(The following was originally published at SB*Nation’s Pinstriped Bible)
Starter, closer or middle relief? For as long as he has worn pinstripes, Joba Chamberlain’s role on the Yankees’ pitching staff has been the subject of intense debate, which the righty himself re-ignited yesterday. Although GM Brian Cashman brushed aside Chamberlain’s remarks, perhaps he should start taking them more seriously? If the Yankees want to salvage what remains of Joba’s value, it’s time for him to be a closer or a starter…on another team.
Blame whomever or whatever you want for his lack of development, but at this point, Chamberlain is too far down the depth chart at both starter and closer to merit either job in pinstripes. However, it’s easy to understand why he wants to gravitate toward the beginning or end of the game. That’s where the action is. The money is there as well. An impending free agent, the right hander realizes that a big payday won’t be in his future unless starting or closing games is as well.
Just because Chamberlain will likely never start of close for the Yankees, doesn’t mean he won’t fulfill that role on another team. If he can stay healthy and be effective in middle relief, Chamberlain should have several interested suitors when he hits the open market after this season. Some of them may envision the right hander as their closer. Others may be anxious to see how he performs as a starter. In other words, come this winter, Chamberlain, not the team for which he plays, will have the final say on his position.
There’s little chance that Chamberlain will be back in the Bronx next season. Joba knows it, and the Yankees do too. So, why not expedite that eventuality? Although an effective Chamberlain would contribute to the Yankees in middle relief, if other teams believe he is ready for a bigger role right now, Cashman may be able to extract even more value using the righty as a trade chip.
Aside from his talent, there’s another reason why Chamberlain might be attractive to other teams: he is cheap. With a salary of only $1.9 million, a team in need of a closer or starter could do much worse than rolling the dice on Joba, especially when you consider year two after Tommy John surgery is when pitchers fully recover. Granted, some of his value is lessened by impending free agency, but if a team really believes in Chamberlain, they could use his walk year as an opportunity to get a look at him up close and personal. Also, if Joba blossoms, the acquiring team would have the opportunity to offer him a qualified contract, which would provide draft pick compensation should he leave after only one season (provided the deal is consummated before Opening Day).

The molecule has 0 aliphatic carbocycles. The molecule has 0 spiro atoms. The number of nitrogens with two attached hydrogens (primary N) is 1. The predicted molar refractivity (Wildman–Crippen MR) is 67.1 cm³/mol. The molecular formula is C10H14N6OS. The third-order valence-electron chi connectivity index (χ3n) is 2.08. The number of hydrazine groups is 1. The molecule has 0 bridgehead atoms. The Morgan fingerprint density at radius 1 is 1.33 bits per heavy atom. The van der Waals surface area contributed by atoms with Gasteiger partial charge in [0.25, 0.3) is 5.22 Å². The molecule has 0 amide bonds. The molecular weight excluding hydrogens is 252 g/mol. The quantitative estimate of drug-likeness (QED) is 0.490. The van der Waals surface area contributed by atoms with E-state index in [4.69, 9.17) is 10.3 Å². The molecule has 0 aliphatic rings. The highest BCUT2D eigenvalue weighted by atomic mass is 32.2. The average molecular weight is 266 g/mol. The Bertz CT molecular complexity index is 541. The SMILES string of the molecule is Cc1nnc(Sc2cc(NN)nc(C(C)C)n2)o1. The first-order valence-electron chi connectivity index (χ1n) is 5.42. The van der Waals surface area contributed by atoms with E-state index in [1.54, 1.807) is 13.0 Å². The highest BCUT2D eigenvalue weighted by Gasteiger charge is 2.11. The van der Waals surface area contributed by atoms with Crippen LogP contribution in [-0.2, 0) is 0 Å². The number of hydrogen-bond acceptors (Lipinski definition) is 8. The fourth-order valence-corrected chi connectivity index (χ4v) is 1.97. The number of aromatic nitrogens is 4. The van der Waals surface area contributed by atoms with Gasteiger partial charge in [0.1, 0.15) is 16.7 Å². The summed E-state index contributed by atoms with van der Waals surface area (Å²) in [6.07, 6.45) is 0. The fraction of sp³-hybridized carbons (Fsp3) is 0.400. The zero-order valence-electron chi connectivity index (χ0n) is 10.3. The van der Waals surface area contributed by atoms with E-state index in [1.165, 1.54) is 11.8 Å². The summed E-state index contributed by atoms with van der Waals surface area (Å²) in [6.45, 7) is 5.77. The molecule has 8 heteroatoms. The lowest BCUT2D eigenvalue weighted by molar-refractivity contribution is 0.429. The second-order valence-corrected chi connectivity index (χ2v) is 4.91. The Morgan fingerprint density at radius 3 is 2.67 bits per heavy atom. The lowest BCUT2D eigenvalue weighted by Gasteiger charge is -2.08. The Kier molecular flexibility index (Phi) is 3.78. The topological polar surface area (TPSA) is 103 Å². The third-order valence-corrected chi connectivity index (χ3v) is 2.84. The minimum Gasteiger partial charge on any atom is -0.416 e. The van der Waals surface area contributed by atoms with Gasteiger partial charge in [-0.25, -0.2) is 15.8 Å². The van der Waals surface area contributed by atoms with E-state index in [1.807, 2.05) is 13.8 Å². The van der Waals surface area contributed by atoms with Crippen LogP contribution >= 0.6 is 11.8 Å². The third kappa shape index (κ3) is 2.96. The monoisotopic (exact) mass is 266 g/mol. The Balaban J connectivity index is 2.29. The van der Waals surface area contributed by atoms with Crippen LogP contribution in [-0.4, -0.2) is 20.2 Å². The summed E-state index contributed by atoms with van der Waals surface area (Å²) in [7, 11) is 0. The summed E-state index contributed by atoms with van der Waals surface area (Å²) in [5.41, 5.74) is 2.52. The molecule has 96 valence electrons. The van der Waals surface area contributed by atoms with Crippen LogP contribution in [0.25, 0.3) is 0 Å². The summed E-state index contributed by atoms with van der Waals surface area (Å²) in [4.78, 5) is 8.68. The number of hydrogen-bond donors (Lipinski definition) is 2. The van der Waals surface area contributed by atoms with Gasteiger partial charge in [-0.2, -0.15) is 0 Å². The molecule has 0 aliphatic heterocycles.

Chamberlain could still be a significant contributor to the Yankees in middle relief, so by no means should they just give him away. On the other hand, they also can’t expect to extract a big return. However, if the Yankees can find an interested team willing to meet them in the middle, they shouldn’t be hesitant about making a deal. Sure, when you consider his initial promise, they’d be selling low, but it doesn’t really matter that he was one of the most coveted young pitchers five years ago. Unless the Yankees make a dramatic reversal regarding his role on the team, their relationship with the right hander is coming to an end this year anyway. Unfortunately, Joba Time didn’t workout as he, the team and its fans had hoped. It’s time to re-start the clock in another organization.